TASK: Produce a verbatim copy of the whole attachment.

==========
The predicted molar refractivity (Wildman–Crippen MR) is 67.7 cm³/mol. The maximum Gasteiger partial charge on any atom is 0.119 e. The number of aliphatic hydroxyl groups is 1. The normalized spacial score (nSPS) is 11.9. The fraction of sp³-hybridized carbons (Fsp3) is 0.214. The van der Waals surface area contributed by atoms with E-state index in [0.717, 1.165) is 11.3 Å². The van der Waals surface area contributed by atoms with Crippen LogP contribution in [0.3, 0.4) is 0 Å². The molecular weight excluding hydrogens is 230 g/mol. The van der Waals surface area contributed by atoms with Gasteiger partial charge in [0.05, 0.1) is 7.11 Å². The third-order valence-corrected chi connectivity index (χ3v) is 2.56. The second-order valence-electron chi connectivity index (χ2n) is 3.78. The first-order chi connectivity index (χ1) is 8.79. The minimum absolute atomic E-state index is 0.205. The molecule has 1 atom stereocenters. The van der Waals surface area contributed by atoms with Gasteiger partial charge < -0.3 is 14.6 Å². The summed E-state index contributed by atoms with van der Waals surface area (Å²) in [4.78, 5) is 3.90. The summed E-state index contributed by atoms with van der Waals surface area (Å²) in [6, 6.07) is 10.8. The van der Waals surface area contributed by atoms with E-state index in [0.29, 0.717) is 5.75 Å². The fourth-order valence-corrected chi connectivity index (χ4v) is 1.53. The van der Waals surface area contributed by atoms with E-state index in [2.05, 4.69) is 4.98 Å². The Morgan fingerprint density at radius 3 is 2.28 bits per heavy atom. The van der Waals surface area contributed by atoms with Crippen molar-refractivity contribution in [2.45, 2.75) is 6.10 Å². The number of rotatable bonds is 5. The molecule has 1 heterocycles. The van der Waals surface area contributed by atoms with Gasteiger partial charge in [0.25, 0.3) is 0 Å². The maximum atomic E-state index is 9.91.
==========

The predicted molar refractivity (Wildman–Crippen MR) is 67.7 cm³/mol. The maximum Gasteiger partial charge on any atom is 0.119 e. The number of aliphatic hydroxyl groups is 1. The normalized spacial score (nSPS) is 11.9. The fraction of sp³-hybridized carbons (Fsp3) is 0.214. The van der Waals surface area contributed by atoms with E-state index in [0.717, 1.165) is 11.3 Å². The van der Waals surface area contributed by atoms with Crippen LogP contribution in [0.3, 0.4) is 0 Å². The molecular weight excluding hydrogens is 230 g/mol. The van der Waals surface area contributed by atoms with Gasteiger partial charge in [0.05, 0.1) is 7.11 Å². The third-order valence-corrected chi connectivity index (χ3v) is 2.56. The second-order valence-electron chi connectivity index (χ2n) is 3.78. The first-order chi connectivity index (χ1) is 8.79. The minimum absolute atomic E-state index is 0.205. The molecule has 1 atom stereocenters. The van der Waals surface area contributed by atoms with Gasteiger partial charge < -0.3 is 14.6 Å². The summed E-state index contributed by atoms with van der Waals surface area (Å²) in [4.78, 5) is 3.90. The summed E-state index contributed by atoms with van der Waals surface area (Å²) in [6, 6.07) is 10.8. The van der Waals surface area contributed by atoms with E-state index in [0.29, 0.717) is 5.75 Å². The fourth-order valence-corrected chi connectivity index (χ4v) is 1.53. The van der Waals surface area contributed by atoms with E-state index in [2.05, 4.69) is 4.98 Å². The Morgan fingerprint density at radius 3 is 2.28 bits per heavy atom. The van der Waals surface area contributed by atoms with Crippen molar-refractivity contribution in [2.45, 2.75) is 6.10 Å². The number of rotatable bonds is 5. The molecule has 1 heterocycles. The van der Waals surface area contributed by atoms with Gasteiger partial charge in [0.25, 0.3) is 0 Å². The maximum atomic E-state index is 9.91.